It is easy to underestimate the impact that financial services have on the UK economy. Of course, that in itself could be construed as not entirely positive, but the fact remains that financial services are vitally important for the UK’s prosperity. According to the City of London Corporation, financial services contribute eight per cent of GDP. Not only does the sector provide a large proportion of wealth to the UK, but also many jobs, and thus vital tax revenue. Leaving the Single Market would not only decimate one of the most important sectors to the UK, but would send it into an economic crisis not seen in a generation.
A PWC report commissioned prior to the referendum stated that up to 100,000 jobs could be lost in the event of a Hard Brexit. These jobs won’t all be those of ‘fat-cat bankers’: many will be lower paid jobs that support much of the day-to-day activities in the financial services sector – the type of jobs the Leave campaign focused on protecting.
Financial services relies on free trade with Europe to operate successfully in the UK; mechanisms such as passporting ensure that trade can happen freely. This advantage, coupled with the UK’s historical links with the US and Hong Kong, have allowed it to become the premier financial services centre in Europe. Leaving the Single Market would jeopardise this, and our European neighbours would be the largest benefactors. For example, HSBC, Europe’s largest bank, has announced that London will be losing a thousand jobs to Paris before Article 50 has even been triggered.
The UK is experiencing a renaissance in the automotive manufacturing sector. Record growth, coupled with high investment, has allowed the sector to flourish. Once the bane of government policy-making, the automotive sector has become a beacon or pride, championed by every hi-vis-wearing, hardhat-donning Cabinet Minister. Last year, the UK built 1.7 million vehicles, more than Italy and Poland combined. Yet since the vote on the 23rd June, investment has stalled. BMW, one of the largest investors in the automotive industry is being reported as placing on hold investment decisions in the UK, potentially favouring Germany as the country of choice to build the next generation Mini. This would be a body blow for Oxford and the wider economy, putting thousands of jobs at risk. Mini is the third largest automotive manufacturer in the UK behind Nissan and Jaguar Land Rover.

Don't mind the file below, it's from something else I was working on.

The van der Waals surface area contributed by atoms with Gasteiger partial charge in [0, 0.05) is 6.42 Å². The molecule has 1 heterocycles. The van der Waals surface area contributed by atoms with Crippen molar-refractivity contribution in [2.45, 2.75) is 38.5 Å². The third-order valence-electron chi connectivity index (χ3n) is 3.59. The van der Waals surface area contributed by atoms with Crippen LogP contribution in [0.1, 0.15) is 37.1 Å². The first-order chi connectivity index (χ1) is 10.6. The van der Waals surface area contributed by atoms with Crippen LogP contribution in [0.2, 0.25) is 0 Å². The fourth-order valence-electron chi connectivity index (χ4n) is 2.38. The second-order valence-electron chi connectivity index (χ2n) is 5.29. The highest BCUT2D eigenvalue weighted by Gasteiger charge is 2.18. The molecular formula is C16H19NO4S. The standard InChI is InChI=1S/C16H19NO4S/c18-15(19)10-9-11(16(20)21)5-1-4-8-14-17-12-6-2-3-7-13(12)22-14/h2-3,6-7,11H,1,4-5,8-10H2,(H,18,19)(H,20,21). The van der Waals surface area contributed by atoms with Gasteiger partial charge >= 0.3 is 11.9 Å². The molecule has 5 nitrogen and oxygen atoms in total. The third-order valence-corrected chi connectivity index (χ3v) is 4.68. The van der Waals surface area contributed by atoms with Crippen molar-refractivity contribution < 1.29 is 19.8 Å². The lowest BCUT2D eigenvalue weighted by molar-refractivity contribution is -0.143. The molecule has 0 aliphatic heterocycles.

The automotive industry has benefited hugely from the Single Market, attracting foreign firms such as Toyota and Nissan. The attractiveness of the UK was based around the very fact that manufactures would have unfettered membership to the Single Market; this is now under threat.
The Single Market is not only critical to the industry sectors laid out above, but also every trading sector of the UK economy. Up to three million jobs are linked to the EU. It would take an incredibly irresponsible government to put that at stake, or give up on those individuals before negotiations have even begun. Our growing movement is waking up to this fact: we respect the democratic mandate that the referendum gave the Government, but this did not give it the right to surrender our economic prosperity and future.